Since that time the community has seen a transformation and hip-hop and graffiti has given the community color in what was once a bleak and drab existence. There were mad incredible stories, many sad ones – but it was encouraging to see what they've created and how it continues to transform.

This article from a travel blogger has some good information about the community. Here are more images of the community and the art.

Can you find Kermit!?
J.H. Explaining to us about this artwork. It's Mother Nature and you can see that she is crying – he says because things were bleak in the community and lacked color. Also because we are destroying nature on the planet.

Click on one of the photos below to see them larger.

Guatapé and The Rock

Guatapé is a really cute little town about 79km from Medellín, but it takes over 2 hours to get there. The roads are windy and slow but the scenery out the bus window was fantastic. We took a tour there so we got to make a few stops along the way – then we stayed overnight and returned the following afternoon with the next tour (for the same price!).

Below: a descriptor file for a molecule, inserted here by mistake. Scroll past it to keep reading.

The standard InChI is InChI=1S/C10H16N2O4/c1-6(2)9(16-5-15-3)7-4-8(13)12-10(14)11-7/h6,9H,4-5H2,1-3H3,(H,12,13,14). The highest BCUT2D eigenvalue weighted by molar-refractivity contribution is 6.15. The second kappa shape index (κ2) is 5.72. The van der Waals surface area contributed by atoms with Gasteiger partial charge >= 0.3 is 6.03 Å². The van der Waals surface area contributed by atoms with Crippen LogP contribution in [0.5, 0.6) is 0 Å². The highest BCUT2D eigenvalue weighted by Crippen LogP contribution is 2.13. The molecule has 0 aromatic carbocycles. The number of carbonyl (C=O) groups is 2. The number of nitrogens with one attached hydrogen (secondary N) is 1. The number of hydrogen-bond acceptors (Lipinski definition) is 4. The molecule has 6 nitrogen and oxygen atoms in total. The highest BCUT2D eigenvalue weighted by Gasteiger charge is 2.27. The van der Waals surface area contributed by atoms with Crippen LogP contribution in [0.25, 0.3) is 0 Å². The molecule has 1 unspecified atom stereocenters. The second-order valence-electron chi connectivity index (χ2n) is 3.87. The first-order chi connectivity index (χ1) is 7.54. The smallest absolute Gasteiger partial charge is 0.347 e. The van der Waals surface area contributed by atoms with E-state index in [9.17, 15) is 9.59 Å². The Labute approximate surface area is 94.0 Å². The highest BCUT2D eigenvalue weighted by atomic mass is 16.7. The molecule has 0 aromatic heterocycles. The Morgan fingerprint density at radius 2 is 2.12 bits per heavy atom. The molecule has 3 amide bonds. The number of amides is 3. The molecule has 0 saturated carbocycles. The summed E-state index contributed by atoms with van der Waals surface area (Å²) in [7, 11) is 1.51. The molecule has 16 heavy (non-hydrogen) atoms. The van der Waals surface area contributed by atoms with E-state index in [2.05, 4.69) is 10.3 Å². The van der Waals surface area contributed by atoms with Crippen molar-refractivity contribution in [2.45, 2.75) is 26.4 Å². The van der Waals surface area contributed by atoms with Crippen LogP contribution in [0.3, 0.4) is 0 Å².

The town is situated on a man-made reservoir. Several years ago the government wanted to create the lake and one town was submerged in the process. So they negotiated with the people and built them an entirely new town prior to the flooding process. Not a bad deal!

In the area is also a giant rock – which nobody has an explanation for how it got there. But it's on privately owned land and the man who owns it created stairs to the top and you can pay to climb it for a nominal fee (18,000 pesos or just over $6 USD).

Not bad for a shot out the bus window, hey?! You can see “The Rock” in the distance.
The towns of El Peñol and Guatapé were fighting over ownership of the rock prior to its current owner acquiring the land. So the people of Guatapé started to write the town name on the rock – but it was illegal so got stopped and now is just a G and part of a U showing.